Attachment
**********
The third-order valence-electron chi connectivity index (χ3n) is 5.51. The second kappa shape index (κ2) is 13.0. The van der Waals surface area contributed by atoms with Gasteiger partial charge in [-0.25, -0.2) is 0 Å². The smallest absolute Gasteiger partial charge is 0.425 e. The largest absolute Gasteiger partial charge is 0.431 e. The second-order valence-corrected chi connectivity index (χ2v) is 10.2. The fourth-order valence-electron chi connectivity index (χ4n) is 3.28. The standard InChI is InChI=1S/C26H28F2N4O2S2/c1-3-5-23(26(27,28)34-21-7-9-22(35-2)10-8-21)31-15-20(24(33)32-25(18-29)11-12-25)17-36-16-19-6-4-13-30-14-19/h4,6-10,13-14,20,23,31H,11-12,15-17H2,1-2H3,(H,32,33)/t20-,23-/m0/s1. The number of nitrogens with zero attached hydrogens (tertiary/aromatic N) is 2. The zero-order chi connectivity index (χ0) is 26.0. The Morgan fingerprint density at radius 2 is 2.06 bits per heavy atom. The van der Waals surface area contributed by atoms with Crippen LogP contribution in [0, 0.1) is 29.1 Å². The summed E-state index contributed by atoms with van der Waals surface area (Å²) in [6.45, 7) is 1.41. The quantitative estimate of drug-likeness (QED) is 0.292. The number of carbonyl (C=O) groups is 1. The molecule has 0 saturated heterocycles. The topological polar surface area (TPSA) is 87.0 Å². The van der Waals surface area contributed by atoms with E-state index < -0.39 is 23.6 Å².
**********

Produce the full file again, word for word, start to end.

The third-order valence-electron chi connectivity index (χ3n) is 5.51. The second kappa shape index (κ2) is 13.0. The van der Waals surface area contributed by atoms with Gasteiger partial charge in [-0.25, -0.2) is 0 Å². The smallest absolute Gasteiger partial charge is 0.425 e. The largest absolute Gasteiger partial charge is 0.431 e. The second-order valence-corrected chi connectivity index (χ2v) is 10.2. The fourth-order valence-electron chi connectivity index (χ4n) is 3.28. The standard InChI is InChI=1S/C26H28F2N4O2S2/c1-3-5-23(26(27,28)34-21-7-9-22(35-2)10-8-21)31-15-20(24(33)32-25(18-29)11-12-25)17-36-16-19-6-4-13-30-14-19/h4,6-10,13-14,20,23,31H,11-12,15-17H2,1-2H3,(H,32,33)/t20-,23-/m0/s1. The number of nitrogens with zero attached hydrogens (tertiary/aromatic N) is 2. The zero-order chi connectivity index (χ0) is 26.0. The Morgan fingerprint density at radius 2 is 2.06 bits per heavy atom. The van der Waals surface area contributed by atoms with Crippen LogP contribution in [0, 0.1) is 29.1 Å². The summed E-state index contributed by atoms with van der Waals surface area (Å²) in [6.45, 7) is 1.41. The quantitative estimate of drug-likeness (QED) is 0.292. The number of carbonyl (C=O) groups is 1. The molecule has 0 saturated heterocycles. The topological polar surface area (TPSA) is 87.0 Å². The van der Waals surface area contributed by atoms with E-state index < -0.39 is 23.6 Å².